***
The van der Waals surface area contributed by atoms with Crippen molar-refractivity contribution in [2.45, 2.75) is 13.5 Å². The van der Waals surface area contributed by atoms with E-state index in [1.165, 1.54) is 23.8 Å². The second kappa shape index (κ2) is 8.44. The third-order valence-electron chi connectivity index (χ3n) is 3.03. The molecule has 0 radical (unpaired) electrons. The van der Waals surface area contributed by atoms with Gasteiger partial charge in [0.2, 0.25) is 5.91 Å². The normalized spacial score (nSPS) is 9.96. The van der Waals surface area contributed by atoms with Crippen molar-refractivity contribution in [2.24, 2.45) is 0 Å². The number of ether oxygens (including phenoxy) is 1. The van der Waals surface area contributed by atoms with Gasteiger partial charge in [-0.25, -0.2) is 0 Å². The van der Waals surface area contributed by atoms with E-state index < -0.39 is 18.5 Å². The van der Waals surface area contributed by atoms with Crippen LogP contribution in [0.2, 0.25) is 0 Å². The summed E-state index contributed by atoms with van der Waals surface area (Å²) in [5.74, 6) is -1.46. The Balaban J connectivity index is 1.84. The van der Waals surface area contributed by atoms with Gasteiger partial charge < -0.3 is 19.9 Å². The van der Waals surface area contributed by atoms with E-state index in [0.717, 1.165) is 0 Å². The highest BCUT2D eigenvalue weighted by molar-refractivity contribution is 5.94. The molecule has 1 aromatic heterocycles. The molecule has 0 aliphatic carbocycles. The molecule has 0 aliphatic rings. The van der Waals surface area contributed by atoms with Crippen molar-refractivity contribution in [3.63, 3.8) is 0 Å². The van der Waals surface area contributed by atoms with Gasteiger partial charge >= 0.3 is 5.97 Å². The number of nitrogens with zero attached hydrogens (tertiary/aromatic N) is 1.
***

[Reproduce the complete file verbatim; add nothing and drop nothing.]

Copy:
The van der Waals surface area contributed by atoms with Crippen molar-refractivity contribution in [2.45, 2.75) is 13.5 Å². The van der Waals surface area contributed by atoms with E-state index in [1.165, 1.54) is 23.8 Å². The second kappa shape index (κ2) is 8.44. The third-order valence-electron chi connectivity index (χ3n) is 3.03. The molecule has 0 radical (unpaired) electrons. The van der Waals surface area contributed by atoms with Gasteiger partial charge in [0.2, 0.25) is 5.91 Å². The normalized spacial score (nSPS) is 9.96. The van der Waals surface area contributed by atoms with Crippen molar-refractivity contribution in [2.24, 2.45) is 0 Å². The number of ether oxygens (including phenoxy) is 1. The van der Waals surface area contributed by atoms with Gasteiger partial charge in [-0.25, -0.2) is 0 Å². The van der Waals surface area contributed by atoms with E-state index < -0.39 is 18.5 Å². The van der Waals surface area contributed by atoms with Crippen LogP contribution in [0.2, 0.25) is 0 Å². The summed E-state index contributed by atoms with van der Waals surface area (Å²) in [5.74, 6) is -1.46. The Balaban J connectivity index is 1.84. The van der Waals surface area contributed by atoms with Gasteiger partial charge < -0.3 is 19.9 Å². The van der Waals surface area contributed by atoms with E-state index in [0.717, 1.165) is 0 Å². The highest BCUT2D eigenvalue weighted by molar-refractivity contribution is 5.94. The molecule has 1 aromatic heterocycles. The molecule has 0 aliphatic carbocycles. The molecule has 0 aliphatic rings. The van der Waals surface area contributed by atoms with Crippen molar-refractivity contribution in [3.63, 3.8) is 0 Å². The van der Waals surface area contributed by atoms with Gasteiger partial charge >= 0.3 is 5.97 Å². The number of nitrogens with zero attached hydrogens (tertiary/aromatic N) is 1.